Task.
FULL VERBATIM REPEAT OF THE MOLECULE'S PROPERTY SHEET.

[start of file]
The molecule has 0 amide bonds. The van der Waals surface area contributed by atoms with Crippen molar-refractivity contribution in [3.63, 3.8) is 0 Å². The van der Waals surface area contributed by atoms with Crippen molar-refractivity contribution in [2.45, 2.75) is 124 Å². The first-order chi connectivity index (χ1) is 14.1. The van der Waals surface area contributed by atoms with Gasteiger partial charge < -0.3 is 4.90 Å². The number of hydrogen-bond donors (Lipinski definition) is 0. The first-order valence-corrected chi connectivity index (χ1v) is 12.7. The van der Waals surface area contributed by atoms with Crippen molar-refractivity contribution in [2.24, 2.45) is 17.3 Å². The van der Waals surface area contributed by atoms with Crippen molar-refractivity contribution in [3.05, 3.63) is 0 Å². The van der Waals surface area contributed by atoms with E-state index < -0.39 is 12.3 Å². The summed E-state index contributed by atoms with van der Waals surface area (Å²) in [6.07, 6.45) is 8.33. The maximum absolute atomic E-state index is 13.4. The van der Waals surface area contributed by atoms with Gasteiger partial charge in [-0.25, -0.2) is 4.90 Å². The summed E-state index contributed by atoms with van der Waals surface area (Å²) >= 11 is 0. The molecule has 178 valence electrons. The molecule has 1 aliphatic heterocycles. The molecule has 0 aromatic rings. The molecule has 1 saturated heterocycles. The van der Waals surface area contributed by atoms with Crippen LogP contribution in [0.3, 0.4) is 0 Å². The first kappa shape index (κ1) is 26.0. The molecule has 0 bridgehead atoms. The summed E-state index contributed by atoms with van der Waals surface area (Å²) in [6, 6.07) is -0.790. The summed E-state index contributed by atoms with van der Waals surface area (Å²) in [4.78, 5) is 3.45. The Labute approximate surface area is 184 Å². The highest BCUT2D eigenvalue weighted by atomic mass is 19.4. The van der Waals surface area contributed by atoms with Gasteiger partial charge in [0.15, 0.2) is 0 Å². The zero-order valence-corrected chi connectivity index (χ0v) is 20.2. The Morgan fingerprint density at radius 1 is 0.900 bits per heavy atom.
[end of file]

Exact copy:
The molecule has 0 amide bonds. The van der Waals surface area contributed by atoms with Crippen molar-refractivity contribution in [3.63, 3.8) is 0 Å². The van der Waals surface area contributed by atoms with Crippen molar-refractivity contribution in [2.45, 2.75) is 124 Å². The first-order chi connectivity index (χ1) is 14.1. The van der Waals surface area contributed by atoms with Gasteiger partial charge < -0.3 is 4.90 Å². The number of hydrogen-bond donors (Lipinski definition) is 0. The first-order valence-corrected chi connectivity index (χ1v) is 12.7. The van der Waals surface area contributed by atoms with Crippen molar-refractivity contribution in [2.24, 2.45) is 17.3 Å². The van der Waals surface area contributed by atoms with Crippen molar-refractivity contribution in [3.05, 3.63) is 0 Å². The van der Waals surface area contributed by atoms with E-state index < -0.39 is 12.3 Å². The summed E-state index contributed by atoms with van der Waals surface area (Å²) in [6.07, 6.45) is 8.33. The maximum absolute atomic E-state index is 13.4. The van der Waals surface area contributed by atoms with Gasteiger partial charge in [-0.25, -0.2) is 4.90 Å². The summed E-state index contributed by atoms with van der Waals surface area (Å²) >= 11 is 0. The molecule has 178 valence electrons. The molecule has 1 aliphatic heterocycles. The molecule has 0 aromatic rings. The molecule has 1 saturated heterocycles. The van der Waals surface area contributed by atoms with Crippen LogP contribution in [0.3, 0.4) is 0 Å². The first kappa shape index (κ1) is 26.0. The molecule has 0 bridgehead atoms. The summed E-state index contributed by atoms with van der Waals surface area (Å²) in [6, 6.07) is -0.790. The summed E-state index contributed by atoms with van der Waals surface area (Å²) in [4.78, 5) is 3.45. The Labute approximate surface area is 184 Å². The highest BCUT2D eigenvalue weighted by atomic mass is 19.4. The van der Waals surface area contributed by atoms with Gasteiger partial charge in [0.15, 0.2) is 0 Å². The zero-order valence-corrected chi connectivity index (χ0v) is 20.2. The Morgan fingerprint density at radius 1 is 0.900 bits per heavy atom.